Chucho Valdés: 
Jazz Batá 2

138

This is a heavy-duty Latin jazz-orientated album, so if your interest in Latin grooves as a jazz listener doesn’t extend much further than bossa nova, it might be best to look elsewhere. The long, sometimes intense opening track features a fine arco solo from Yelsy Heredia. This and the tone cluster-dusted Son XXI give way to McCoy Tyner-like piano improvisation, and music which is increasingly groove-based as the album progresses. The interaction within the band, upon these grooves, is something to behold.

Valdés opens the album in solo piano mode, utilising the aforementioned clusters, and there’s more solo piano work later in the album. The country blues introduction to “Ochún” pretty quickly makes way for another great Latin groove, and one of two guest appearances by the wonderful Regina Carter on violin, the other on “100 Años de Bebo”. On “Chucho’s Mood” there’s some trademark quoting in the leader’s solo, this time from the theme and introduction of Duke Ellington’s “Take The ‘A’ Train”, and also from Chuck Rio’s Latin tune “Tequila”. 

“The Clown” is a virtuosic solo piano piece in sometimes overtly Debussyesque fashion, however, Valdés demonstrates a level of virtuosity that would appear to be well beyond Debussy’s, judging by recently unearthed recordings of Debussy playing his own compositions, but this is not a slight on Debussy as a composer.

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Time for a short aside on Debussy: There isn’t space here to fully debate the merits of performances by Debussy of his own works, compared to subsequent classical pianists, the argument sometimes being that Debussy’s performances of his pieces is inferior to that of others who followed, who are often playing an edited version of the original score. This is perhaps a strange argument given that there’s evidence to suggest that Debussy would have deliberately played his own piano pieces in a more loose and flexible way (almost jazz-like) than the published scores might suggest, and surely he would have played his own compositions the way he wanted them to sound.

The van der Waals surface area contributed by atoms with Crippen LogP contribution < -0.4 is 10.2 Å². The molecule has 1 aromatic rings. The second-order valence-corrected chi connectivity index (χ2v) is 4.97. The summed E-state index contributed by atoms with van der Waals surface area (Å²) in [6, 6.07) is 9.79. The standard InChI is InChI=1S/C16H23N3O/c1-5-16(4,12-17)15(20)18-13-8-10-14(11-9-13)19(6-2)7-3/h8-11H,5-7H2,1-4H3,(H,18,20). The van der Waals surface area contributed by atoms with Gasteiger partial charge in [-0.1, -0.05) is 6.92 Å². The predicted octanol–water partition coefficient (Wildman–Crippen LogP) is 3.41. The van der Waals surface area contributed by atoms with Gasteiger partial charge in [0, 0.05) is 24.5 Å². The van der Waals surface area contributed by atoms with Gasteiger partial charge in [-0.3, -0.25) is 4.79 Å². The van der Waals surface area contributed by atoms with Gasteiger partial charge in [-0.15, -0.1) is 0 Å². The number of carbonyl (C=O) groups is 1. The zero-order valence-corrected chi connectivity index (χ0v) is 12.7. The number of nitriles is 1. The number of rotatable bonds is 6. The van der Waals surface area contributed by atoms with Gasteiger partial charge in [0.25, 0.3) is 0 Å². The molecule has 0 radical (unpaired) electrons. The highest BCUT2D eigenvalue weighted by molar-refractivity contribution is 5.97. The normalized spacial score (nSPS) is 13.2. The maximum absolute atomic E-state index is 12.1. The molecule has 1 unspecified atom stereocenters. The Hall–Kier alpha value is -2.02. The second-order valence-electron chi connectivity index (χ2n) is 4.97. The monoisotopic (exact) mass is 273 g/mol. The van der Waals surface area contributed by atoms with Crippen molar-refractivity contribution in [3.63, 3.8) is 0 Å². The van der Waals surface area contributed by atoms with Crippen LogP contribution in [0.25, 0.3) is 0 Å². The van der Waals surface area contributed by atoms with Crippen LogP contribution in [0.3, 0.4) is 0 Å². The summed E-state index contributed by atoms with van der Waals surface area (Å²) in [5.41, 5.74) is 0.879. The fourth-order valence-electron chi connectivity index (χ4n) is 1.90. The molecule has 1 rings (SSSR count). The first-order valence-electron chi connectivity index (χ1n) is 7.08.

Anyway, if you love to listen to the highest quality Latin jazz-orientated music, you should buy this album without hesitation.

Discography
Obatalá; Son XXI; Luces; Ochún; Chucho’s Mood; 100 Años de Bebo; El Güije; The Clown (56.23)
Valdés (p); Yelsy Heredia (b); Dreiser Durruthy Bombalé (batás, v); Yaroldy Abreu Robles (pc); Regina Carter (vn). New Jersey, no recording date supplied.
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